‘World’s earliest surviving handbag’ comes from Iraq
The brass handbag dates back to the 14 century Mongol-influenced Mosul
The centerpiece of a London exhibition could possibly be the world’s earliest surviving women’s handbag.
The artifact, which dates back to the 14th century, was found in the northern Iraqi city of Mosul.
“The bag is a rare example of a medieval item that we can be sure was for the use of a woman,” Rachel Ward, guest curator of London’s Courtauld Gallery exhibition, told Al Arabiya News.
The brass handbag, inlaid with intricate scenes of court life in gold and silver, was initially thought for many years to be a wallet or a document carrier, or even a saddlebag.
However, the exhibition said it “proposes that it is in fact a handbag or, more properly, a shoulder bag, made in the city of Mosul in northern Iraq around 1300-30.”
Ward explained that “the lady depicted in the court scene on the lid represents the owner of the bag, and she is wearing a long robe with full sleeves with a floral pattern which closely resembles Mongol robes made from cloth of gold which have been found in Central Asia.”
In 1258, the Mongols captured Baghdad, which was the seat of the Islamic Caliphate at the time, and in 1262, they claimed control over Mosul.
After the Mongol invasion of the Middle East in the 13th century, the region became open for trade routes across Asia.
Hulegu, who was the Mongol leader Genghis Khan’s son, established a smaller dynasty, the Il-Khanids, to rule the south-western territories, which eventually expanded to include Anatolia and Iraq.
The Il-Khanids furnished their courts with luxury items from around the world. They bought porcelains and lacquer from China, silverwares and silks from Central Asia, enameled glass from Syria.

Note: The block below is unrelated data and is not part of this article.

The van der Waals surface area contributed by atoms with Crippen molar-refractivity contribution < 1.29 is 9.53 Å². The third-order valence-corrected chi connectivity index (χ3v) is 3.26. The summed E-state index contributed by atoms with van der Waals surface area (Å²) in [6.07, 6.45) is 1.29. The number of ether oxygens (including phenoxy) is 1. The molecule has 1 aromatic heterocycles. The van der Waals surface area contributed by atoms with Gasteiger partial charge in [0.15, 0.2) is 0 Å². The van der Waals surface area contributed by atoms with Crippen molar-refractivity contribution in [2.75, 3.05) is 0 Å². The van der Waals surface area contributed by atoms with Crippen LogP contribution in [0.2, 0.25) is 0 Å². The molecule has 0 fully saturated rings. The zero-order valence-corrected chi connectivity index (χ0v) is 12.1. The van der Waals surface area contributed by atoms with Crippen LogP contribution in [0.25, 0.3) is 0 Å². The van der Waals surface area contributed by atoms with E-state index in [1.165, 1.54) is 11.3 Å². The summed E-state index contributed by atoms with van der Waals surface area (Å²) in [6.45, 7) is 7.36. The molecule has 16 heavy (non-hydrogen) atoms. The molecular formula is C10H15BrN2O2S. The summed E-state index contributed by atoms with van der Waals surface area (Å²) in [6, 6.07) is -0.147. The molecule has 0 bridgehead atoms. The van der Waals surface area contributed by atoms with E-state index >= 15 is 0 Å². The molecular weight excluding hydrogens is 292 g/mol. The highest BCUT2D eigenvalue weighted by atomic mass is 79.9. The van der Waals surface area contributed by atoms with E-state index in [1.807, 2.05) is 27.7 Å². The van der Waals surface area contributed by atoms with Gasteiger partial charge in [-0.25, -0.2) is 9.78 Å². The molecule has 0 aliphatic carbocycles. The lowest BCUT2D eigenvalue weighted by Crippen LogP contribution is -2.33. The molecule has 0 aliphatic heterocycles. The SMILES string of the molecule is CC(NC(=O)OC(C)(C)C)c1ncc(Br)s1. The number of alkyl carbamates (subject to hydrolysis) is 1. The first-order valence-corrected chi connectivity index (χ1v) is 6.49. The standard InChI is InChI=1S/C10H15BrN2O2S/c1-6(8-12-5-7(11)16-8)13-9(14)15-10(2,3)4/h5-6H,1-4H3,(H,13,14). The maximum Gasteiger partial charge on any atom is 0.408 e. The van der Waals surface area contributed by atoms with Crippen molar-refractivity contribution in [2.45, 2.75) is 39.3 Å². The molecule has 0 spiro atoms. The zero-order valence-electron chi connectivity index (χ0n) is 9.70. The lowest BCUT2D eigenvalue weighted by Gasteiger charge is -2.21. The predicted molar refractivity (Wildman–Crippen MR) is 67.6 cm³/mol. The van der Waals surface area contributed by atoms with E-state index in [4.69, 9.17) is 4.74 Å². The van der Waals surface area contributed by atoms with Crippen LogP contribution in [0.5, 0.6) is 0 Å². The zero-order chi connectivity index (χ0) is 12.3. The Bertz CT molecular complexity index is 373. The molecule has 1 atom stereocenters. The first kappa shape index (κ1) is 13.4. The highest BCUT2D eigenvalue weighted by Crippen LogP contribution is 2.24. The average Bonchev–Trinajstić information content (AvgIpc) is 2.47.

These imported materials from China have “introduced an east Asian aesthetic into Islamic art,” said Ward.
The bag is also probably used only by noblewomen as they “were always carried by an attendant,” she added.
“There are several 14th century paintings in the exhibition which show attendants carrying bags for noblewomen,” said the curator, illuminating some aspects of the class structure witnessed during that era.
“The noblewomen themselves did not carry anything - that was the job of their servants,” she added.
The bag, which “was not excavated but has been in use ever since it was made in the early 14th century,” was later acquired by the English collector Thomas Gambier-Parry in 1858 during his visit to northern Italy and the Dalmatian coast.
“He bought other examples of inlaid metalwork in Venice and the bag may have been acquired In Venice also.”
The handbag is shown together with other Islamic treasures from Feb. 20 till May 18.
On display, there is an intricately inlaid bowl with a lid, which symbolizes the close trade links between the Islamic world and the West.
The bowl is signed twice, in Arabic script and Roman capitals: “Amelei Malen Mamud” (“The work of master Mahmud”).